By THE NATION
Thailand ranks down at 56 out of 72 countries as Laos, Libya and Iraq occupy the bottom of the rankings.
The global survey of 950,000 adults across 72 countries and territories links English proficiency with income, innovation and quality of life.
“In a volatile global economy, English proficiency is one of the few skills with proven ability to generate opportunities and strengthen employability,” said Minh Tran, EF’s director of research.
“It takes a great deal of effort and investment to steer a country or company towards a future with an English-speaking workforce. The EF EPI addresses these challenges and prompts global discussions about the best practices of language education.”
For the first time, an Asian country, Singapore, is in the highest proficiency band. Malaysia and the Philippines are also in the top 15 countries worldwide.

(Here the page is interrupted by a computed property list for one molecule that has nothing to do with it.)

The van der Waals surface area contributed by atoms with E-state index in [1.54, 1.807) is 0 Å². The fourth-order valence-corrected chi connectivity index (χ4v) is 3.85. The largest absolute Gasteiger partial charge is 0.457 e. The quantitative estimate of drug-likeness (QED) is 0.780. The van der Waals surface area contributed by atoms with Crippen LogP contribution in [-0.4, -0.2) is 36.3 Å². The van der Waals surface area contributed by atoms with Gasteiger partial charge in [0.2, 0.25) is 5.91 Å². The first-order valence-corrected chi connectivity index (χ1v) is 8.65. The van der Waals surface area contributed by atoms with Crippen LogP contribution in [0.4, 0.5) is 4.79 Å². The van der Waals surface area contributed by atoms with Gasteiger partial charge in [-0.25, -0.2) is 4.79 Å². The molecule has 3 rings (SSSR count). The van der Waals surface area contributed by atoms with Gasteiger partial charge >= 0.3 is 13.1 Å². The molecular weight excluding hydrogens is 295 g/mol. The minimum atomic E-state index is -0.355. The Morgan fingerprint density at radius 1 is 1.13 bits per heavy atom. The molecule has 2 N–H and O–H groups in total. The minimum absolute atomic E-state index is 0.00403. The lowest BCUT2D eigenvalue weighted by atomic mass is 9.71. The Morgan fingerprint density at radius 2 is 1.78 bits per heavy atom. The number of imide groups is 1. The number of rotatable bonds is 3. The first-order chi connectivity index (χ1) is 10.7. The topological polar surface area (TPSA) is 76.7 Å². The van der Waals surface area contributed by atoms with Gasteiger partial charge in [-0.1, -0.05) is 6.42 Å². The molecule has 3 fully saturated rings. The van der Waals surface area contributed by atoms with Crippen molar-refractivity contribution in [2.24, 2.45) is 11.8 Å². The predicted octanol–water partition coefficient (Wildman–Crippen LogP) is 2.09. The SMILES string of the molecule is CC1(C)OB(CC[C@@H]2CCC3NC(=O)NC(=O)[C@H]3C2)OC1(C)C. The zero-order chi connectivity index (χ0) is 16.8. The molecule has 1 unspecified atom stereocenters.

English proficiency in Europe remains the strongest in the world by a wide margin, while countries in the Middle East and North Africa continue to occupy the lowest ranks.
Of all the regions surveyed, Latin America is the only region that experienced a decline in English proficiency in the past year.
Countries making the most progress in English proficiency include France, Qatar and Singapore. Countries with the steepest declines include Iraq, Japan and Peru.
Young adults aged 18-25 have the strongest English proficiency worldwide, although some countries have markedly different national trends.
Women have stronger English skills than men in almost all countries and age groups.
English proficiency remains a key indicator of economic competitiveness at both the individual and national levels.
Higher English proficiency correlates with higher incomes, better quality of life, greater connectivity and more dynamic business environments.